In November, Nintendo released the DSi console in Japan. Next month, the rest of the world will be hit by this console. Similar to the previous Nintendo DS and DS Lite consoles, the DSi has two screens and the ability to access WiFi networks. However, in an effort to heavily control what gamers can do with their consoles, Nintendo has chosen to encumber this new version with Digital Restrictions Management (DRM).
By keeping it similar in style and backward-compatible with many, but not all, Nintendo DS and DS Lite games, Nintendo is hoping the public will ignore the restrictions in favor of some surface enhancements.
Support for the previous Game Boy Advance games has gone, and an SD card slot has been added. On previous models, users were able to make good use of the hardware for homebrew games and various free software applications, such as ScummVM and the GNU/Linux OS via a third-party adapter.
Nintendo has specifically blocked these adapters on the DSi, hoping to woo the general public with music playback via the encumbered AAC format, two low-resolution digital cameras and support for modern wireless network security. All this ties nicely into their forthcoming DRM-infected download service, DSiWare -- a sibling of the WiiWare and Virtual Console services on the Wii, plus, for the first time on a Nintendo handheld, region locking -- effectively locking out the import market.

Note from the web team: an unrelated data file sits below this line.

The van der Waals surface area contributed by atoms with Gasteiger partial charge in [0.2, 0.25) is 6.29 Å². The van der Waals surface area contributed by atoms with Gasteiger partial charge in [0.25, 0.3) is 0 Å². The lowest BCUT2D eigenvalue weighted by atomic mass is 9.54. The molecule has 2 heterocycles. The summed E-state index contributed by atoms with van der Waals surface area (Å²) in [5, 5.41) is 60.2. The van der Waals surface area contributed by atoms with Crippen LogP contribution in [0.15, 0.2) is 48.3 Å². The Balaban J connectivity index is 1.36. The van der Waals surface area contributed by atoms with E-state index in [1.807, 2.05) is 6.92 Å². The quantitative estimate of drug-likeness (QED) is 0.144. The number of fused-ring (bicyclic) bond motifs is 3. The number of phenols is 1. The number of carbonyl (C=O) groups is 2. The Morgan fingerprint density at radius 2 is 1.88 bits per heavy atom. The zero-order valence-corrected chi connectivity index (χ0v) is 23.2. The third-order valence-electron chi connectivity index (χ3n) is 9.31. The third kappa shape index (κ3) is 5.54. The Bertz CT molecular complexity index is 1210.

Oh, and if any of these restrictions are broken, Nintendo can update your console's firmware via both new game cartridges and over the air updates.
What Nintendo is doing with this move further distances itself from the homebrew DRM-free development community. Just as it has done on the Wii, Nintendo engages in a constant game of cat-and-mouse with the developers, patching its badly written security subsystem with forced patches and upgrades specifically designed to lock out legitimate third-party development by people who are unable or unwilling to sign Nintendo's onerous developer agreements and rent expensive development systems.
All this adds up to making up and coming free/open consoles like OpenPandora and the Fuzebox all the more attractive for game hackers and hobbyist developers. By supporting systems that actively go against the grain of locking users into proprietary development platforms, we encourage the development of free software games.
How can you fight this? Not buying the Nintendo DSi would be one way. By not buying it, we send a message to Nintendo and the game companies that this is unacceptable. Namco Bandai is the first third-party developer to support DSi -- contact them, and Nintendo below.
- Nintendo: firstname.lastname@example.org and Nintendo's online support
- Namco Bandai: email@example.com